PS4.pngAs we approach the holiday season, I wanted to talk backwards compatibility across consoles.  I get asked about from time to time, and usually it’s by parents and grandparents looking to buy for younger gamers. This isn’t really a new concept in gaming consoles in general, but something that has really kicked up again with the advent of disc based systems.

I’ll never forget the time in Grade 4 when my friend asked his grandparents for a specific game for his Super Nintendo, and his grandma bought him the Nintendo version of the game instead. He was then told that he had to keep it to not hurt his grandma’s feelings. The story sticks with me because I’ll often get asked questions from parents or grandparents about whether they can buy, say, NHL (current year) for PlayStation when the gamer has an Xbox. Or even whether that year’s NHL for the Xbox 360 would just play on the Xbox One since it’s cheaper to buy that one.

This is a pretty quick and easy guide to understanding backwards (and even cross-platform) compatibility between gaming consoles to hopefully help you decide which versions are the right ones, and which ones should be avoided when you’re out buying for the gamer on your gift list.



As you can tell if you check out the selection of Video Games online at, there are a huge variety of games, some offered for all platforms and some only for a select few, perhaps just one.

Honestly, the question I often get borders more around the style of “Can I buy this Xbox 360 game for Xbox One” or “Can I buy this game for my grandson’s Xbox?” while holding a PS3 title. Oddly, I think it should go without saying that there’s no general cross platform support. You can’t play PlayStation titles on an Xbox.  Some games may allow you to carry additional peripherals or figurines (like Skylanders, for example where the figures will work on different systems’ portals) from one console’s version to the other, but the software itself won’t work.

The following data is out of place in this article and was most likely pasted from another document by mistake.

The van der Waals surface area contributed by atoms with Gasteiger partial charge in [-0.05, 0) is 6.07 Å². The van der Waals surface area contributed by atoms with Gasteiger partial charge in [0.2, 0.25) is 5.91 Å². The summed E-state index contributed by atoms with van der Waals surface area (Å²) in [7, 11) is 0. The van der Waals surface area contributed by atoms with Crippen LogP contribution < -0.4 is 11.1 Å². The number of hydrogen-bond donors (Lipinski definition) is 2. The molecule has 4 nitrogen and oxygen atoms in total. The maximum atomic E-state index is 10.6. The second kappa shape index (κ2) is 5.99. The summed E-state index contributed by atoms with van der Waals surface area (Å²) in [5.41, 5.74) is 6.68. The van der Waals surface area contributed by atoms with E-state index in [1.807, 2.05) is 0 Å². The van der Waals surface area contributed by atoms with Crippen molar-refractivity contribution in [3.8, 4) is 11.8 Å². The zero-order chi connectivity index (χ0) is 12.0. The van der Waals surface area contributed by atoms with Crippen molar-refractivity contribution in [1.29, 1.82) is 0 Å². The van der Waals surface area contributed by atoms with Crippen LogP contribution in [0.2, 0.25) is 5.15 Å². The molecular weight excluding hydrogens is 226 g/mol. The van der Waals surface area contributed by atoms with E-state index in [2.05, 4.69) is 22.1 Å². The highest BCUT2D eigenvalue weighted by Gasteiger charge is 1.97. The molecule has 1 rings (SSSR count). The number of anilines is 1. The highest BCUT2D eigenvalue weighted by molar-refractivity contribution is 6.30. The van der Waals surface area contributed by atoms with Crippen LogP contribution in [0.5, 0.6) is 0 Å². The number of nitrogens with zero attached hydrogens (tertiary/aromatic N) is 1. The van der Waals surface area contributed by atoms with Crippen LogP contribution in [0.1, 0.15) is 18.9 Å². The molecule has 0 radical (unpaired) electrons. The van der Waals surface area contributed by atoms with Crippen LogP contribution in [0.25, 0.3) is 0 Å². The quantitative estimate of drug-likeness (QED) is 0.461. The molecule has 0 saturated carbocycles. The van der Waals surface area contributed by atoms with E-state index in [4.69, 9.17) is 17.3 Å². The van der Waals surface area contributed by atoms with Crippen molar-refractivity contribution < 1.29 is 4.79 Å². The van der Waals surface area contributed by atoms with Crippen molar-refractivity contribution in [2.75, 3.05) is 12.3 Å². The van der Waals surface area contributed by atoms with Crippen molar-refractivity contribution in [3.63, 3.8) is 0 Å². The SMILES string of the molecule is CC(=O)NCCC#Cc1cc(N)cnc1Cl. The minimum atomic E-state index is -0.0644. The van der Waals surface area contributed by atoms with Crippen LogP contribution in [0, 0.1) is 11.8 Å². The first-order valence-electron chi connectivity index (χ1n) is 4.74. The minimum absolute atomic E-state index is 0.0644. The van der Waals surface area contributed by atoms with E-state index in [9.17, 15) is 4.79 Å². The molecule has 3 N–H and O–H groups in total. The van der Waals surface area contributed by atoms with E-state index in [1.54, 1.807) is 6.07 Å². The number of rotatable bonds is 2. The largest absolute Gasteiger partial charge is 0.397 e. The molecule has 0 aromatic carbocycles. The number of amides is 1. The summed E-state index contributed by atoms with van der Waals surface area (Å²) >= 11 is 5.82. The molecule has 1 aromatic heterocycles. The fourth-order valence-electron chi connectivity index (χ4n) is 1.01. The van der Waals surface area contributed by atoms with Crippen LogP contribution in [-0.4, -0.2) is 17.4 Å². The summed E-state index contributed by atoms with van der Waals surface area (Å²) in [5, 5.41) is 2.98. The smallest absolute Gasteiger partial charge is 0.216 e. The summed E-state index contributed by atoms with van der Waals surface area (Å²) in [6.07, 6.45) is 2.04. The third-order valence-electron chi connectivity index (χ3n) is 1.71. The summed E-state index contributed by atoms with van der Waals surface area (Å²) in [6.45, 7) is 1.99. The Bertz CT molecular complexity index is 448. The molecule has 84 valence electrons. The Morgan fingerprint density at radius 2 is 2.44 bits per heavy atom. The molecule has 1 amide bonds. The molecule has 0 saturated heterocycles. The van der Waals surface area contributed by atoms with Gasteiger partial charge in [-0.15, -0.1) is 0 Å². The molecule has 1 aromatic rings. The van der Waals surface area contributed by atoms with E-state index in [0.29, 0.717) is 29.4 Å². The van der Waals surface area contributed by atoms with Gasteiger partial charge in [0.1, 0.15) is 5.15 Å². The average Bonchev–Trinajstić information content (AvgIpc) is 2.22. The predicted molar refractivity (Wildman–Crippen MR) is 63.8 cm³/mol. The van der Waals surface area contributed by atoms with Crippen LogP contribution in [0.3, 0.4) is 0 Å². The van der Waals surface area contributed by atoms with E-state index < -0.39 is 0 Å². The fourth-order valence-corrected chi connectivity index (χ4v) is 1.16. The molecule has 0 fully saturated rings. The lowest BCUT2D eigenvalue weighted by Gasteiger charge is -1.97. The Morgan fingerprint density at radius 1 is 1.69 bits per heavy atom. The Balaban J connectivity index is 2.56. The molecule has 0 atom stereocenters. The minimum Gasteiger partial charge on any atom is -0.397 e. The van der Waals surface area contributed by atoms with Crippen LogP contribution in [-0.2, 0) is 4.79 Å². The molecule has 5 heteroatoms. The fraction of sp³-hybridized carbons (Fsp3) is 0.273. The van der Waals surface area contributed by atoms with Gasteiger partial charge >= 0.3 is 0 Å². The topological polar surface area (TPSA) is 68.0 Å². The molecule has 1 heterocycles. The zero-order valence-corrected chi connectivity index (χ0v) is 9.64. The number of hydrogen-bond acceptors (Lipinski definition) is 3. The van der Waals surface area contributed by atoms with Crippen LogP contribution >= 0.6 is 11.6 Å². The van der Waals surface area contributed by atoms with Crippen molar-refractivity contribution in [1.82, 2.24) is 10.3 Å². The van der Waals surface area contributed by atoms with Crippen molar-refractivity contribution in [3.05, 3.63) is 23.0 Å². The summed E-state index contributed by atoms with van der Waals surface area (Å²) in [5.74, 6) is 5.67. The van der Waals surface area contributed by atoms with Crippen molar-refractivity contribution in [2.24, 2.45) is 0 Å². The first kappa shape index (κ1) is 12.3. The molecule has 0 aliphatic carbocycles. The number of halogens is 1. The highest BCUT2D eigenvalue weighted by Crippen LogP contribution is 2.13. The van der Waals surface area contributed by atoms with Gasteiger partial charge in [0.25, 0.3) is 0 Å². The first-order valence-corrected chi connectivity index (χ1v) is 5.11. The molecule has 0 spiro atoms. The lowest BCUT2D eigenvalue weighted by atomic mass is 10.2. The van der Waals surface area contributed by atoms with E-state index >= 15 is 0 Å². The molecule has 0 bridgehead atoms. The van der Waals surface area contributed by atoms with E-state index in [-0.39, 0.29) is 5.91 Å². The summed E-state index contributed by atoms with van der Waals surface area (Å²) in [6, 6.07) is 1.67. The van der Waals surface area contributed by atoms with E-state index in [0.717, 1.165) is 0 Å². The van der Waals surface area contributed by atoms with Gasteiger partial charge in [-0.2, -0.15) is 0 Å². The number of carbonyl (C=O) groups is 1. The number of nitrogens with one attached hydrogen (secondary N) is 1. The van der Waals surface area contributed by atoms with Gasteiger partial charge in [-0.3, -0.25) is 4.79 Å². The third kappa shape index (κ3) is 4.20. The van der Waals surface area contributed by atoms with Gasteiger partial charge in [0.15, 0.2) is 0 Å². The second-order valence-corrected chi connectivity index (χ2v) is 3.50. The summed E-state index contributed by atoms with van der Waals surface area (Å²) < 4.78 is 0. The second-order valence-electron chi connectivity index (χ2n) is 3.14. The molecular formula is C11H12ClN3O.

Let’s chat about backwards compatibility in a nutshell though.  If you’re buying for a gamer this holiday season and you’re unsure of system, or what works with what, I hope this guide helps you out and helps you pick out the right game and gift for the gamer on your list. 



The “Current/Next Gen” systems – PlayStation 4, Xbox One, Wii U, Nintendo 3DS and PlayStation Vita


Whatever you’re calling this generation’s gaming systems, your luck overall for backwards compatibility only exists with one of the disc based home systems.


The Nintendo Wii U is the only console that has any degree of disc backwards compatibility. You can play Wii games on the Wii U, though there is no functionality for the Wii U’s Pro Controller. This isn’t the first time Nintendo offered this sort of backwards compatibility. The original Wii systems were backwards compatible with Gamecube titles before Nintendo eventually phased it out for later generations.


The Sony PlayStation 4 has no disc based backwards compatibility, so you can’t play all of your PlayStation 3 games on it straight up. However, the PlayStation Now Service is making it a bit easier for you to be able to access a large library of titles on demand. There are a few kinks that need to be worked out, and I’m still not the biggest fan of the pricing model, but you can’t fault Sony for trying.


The Microsoft Xbox One also has no disc based backwards compatibility, but the idea of a possible emulator based solution has been discussed for the future, with no guarantee otherwise. For now, if you have a fairly extensive Xbox 360 library, hang onto your system.  You might want to hold onto it for a while though.  Emulation can always be a bit of a tricky beast, and there’s no guarantee that even if it occurs, that all titles will work.